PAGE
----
To represent these ODEs as Taylor maps, we limited ourselves to the second order of nonlinearities and built 1519 Taylor maps for each magnet with the help of the OCELOT framework [Agapov:2014yku]. The architecture of the TM-PNN is presented in Fig. 17. There are 1519 layers with unique weights that are not shared. Since there are 246 BPMs located along the ring, the TM-PNN has 246 outputs. Each output represents beam location () in the horizontal and vertical planes; velocities are not observable and considered as latent variables. The initialized from ODEs TM-PNN accurately represents the theoretical assumption of the beam dynamics.
5.3 One-shot tuning of the TM-PNN
To represent system uncertainty in the experiments, we decreased the strength of only one of the 1519 magnets by 20% and measured one beam trajectory for the first turn (see Fig. 15). This trajectory represents a time series with 246 stamps for BPM measurements of the first turn around the ring. For fine-tuning the TM-PNN, we use the following loss function:
where training data is the measurement of the th BPM in the first turn, is the th output of the TM-PNN with input from the training data, is the rate, and is the symplectic penalty for each layer that is defined by the symplectic property.
The symplectic property [arnold1989mathematical] is an essential invariant that has to be preserved for the physical consistency of the Hamiltonian system. Since the particle motion can be represented by Hamiltonian dynamics, the symplecticity of each hidden layer has to be preserved during training:
where is an identity matrix and means the transpose. The symplectic property (17) for the TM-PNN leads to algebraic constraints on weights that do not depend on . It guarantees the physical property of the trained model whatever inputs are used. For example, for the second-order Taylor map with where represents the indices of the rows and those of the columns, the condition (17) yields constraints
with the penalty as the sum of squares of all left-hand terms in (18). Since this penalty does not depend on the inputs, the physical structure of the layers is preserved for all new inputs, which has a large impact on generalization. If the symplectic regularization is not considered during the training or traditional nonphysical L1L2 regularization is used, the tuning of the maps leads to the overfitting of the model, which causes nonphysical predictions.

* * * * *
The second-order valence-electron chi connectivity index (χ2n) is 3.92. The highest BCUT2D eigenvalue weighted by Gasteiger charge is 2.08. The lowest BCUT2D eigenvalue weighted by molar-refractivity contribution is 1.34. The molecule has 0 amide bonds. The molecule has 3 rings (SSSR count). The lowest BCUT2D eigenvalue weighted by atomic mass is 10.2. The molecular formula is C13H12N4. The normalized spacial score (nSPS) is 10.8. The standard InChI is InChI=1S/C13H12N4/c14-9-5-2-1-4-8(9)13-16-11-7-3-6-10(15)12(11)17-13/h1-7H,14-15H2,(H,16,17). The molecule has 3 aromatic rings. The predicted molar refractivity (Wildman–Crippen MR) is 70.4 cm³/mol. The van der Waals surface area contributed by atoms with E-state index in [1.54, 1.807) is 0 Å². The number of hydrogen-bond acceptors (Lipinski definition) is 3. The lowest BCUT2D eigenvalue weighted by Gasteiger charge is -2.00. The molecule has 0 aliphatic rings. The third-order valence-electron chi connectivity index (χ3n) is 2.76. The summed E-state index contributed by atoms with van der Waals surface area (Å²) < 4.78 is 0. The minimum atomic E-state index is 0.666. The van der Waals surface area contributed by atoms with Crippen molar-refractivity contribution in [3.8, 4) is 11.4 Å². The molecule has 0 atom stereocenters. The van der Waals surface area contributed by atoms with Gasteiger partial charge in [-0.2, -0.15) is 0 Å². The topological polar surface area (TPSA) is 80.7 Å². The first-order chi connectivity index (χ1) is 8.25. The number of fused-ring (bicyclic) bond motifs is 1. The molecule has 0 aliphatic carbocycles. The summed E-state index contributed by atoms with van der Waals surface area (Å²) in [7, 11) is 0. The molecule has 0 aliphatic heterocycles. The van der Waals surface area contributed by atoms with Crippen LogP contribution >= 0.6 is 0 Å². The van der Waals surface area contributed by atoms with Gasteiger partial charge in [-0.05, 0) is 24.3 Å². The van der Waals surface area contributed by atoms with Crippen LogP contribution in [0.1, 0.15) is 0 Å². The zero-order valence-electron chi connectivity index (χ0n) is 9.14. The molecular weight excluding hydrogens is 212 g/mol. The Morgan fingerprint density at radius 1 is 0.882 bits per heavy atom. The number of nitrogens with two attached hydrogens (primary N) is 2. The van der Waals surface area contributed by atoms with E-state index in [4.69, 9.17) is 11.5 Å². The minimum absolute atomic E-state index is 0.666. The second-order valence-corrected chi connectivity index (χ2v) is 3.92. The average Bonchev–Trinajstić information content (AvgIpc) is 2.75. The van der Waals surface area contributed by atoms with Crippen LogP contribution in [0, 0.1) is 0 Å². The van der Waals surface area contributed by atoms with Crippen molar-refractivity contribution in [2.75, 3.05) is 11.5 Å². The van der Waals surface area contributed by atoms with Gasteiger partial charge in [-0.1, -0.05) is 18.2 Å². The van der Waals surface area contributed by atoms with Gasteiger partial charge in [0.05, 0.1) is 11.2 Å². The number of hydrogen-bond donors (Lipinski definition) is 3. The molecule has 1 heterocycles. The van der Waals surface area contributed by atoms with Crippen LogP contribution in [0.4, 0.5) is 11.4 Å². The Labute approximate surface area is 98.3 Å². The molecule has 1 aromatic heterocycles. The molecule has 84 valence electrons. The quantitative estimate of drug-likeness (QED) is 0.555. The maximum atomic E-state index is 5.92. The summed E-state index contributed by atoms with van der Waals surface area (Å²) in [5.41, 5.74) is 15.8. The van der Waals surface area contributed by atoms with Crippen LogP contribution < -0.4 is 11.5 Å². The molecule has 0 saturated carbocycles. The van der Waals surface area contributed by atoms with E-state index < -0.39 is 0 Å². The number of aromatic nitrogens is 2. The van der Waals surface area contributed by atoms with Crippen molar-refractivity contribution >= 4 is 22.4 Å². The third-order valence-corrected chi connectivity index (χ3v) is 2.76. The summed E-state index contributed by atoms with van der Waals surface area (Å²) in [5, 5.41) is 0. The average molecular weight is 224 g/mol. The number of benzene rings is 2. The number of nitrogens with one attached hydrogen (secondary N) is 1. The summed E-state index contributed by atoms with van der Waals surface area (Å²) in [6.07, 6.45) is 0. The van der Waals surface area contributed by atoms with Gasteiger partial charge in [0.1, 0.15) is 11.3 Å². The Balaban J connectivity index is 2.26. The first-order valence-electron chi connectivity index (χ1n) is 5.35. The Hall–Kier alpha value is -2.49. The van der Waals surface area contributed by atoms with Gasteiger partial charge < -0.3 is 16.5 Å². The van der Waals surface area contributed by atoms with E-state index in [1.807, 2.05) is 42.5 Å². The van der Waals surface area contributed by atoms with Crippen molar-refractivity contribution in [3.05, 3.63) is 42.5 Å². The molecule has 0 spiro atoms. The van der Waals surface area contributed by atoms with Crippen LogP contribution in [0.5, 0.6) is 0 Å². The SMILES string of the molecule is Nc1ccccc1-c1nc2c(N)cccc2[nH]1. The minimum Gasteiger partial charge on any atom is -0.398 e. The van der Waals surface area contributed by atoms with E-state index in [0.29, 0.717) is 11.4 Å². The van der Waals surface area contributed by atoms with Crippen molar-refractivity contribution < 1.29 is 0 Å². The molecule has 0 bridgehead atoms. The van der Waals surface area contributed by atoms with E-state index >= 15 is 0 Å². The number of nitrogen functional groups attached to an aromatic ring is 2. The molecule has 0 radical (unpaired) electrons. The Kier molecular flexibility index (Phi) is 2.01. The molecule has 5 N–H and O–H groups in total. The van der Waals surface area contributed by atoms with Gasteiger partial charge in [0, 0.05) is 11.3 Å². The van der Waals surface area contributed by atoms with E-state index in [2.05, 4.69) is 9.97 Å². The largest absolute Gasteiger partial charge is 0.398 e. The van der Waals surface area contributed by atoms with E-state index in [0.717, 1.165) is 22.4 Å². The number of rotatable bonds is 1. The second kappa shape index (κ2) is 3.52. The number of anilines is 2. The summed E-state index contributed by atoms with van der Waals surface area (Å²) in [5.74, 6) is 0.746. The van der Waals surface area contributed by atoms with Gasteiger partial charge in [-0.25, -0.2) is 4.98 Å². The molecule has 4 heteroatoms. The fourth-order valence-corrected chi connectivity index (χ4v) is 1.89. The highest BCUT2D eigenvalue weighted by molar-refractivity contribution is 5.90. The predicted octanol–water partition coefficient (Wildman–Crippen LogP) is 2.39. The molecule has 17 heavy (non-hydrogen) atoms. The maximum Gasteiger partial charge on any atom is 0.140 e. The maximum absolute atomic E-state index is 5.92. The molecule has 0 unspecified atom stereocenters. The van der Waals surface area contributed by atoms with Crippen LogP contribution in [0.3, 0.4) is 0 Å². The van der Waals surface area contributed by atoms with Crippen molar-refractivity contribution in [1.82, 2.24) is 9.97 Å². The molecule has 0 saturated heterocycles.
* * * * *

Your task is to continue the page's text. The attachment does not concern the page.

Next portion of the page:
5.4 Physics recovering with the fine-tuned TM-PNN
The fine-tuned TM-PNN accurately represents the real beam track during the first turn with the one initial beam coordinates and preserves the physical consistency of the predictions for arbitrary inputs via symplectic regularization. So, the TM-PNN can simulate multi-turn dynamics in the accelerator by replacing in (14) with the TM-PNN model and predict the main oscillation frequencies.
Since we know exactly which magnet is affected, we can estimate the main frequencies with the physics-based model based on Equation (15). Fig. 17 shows that the true frequencies calculated in the OCELOT coincide with the TM-PNN prediction with fair accuracy. The main horizontal frequency predicted by the TM-PNN in 500 virtual turns has a relative error less than 1%, and the vertical one has an error less than 5%. Note that to calculate true frequencies, one has to know exactly which magnet was affected. In real operation conditions, this information is not available, but the fine-tuned TM-PNN recovers physical properties from partial, noisy, and limited observations from the accelerator.
6 The representation capacity of the TM-PNN
Though the presented approach has some limitations and relies mostly on the specific task of one-shot learning of complex dynamical systems, it can be widely used for dynamical system identification. In science and engineering, there are tasks when it is impossible, for some reason, to collect or simulate enough data to train black-box models. Also, the presented approach targets situations when the physics-based and gray-box models are ineffective in the computational sense given the complexity of the considered systems. Otherwise, parametrizing the system of ODEs and estimating the parameters with statistical methods or gray-box modeling would be easier.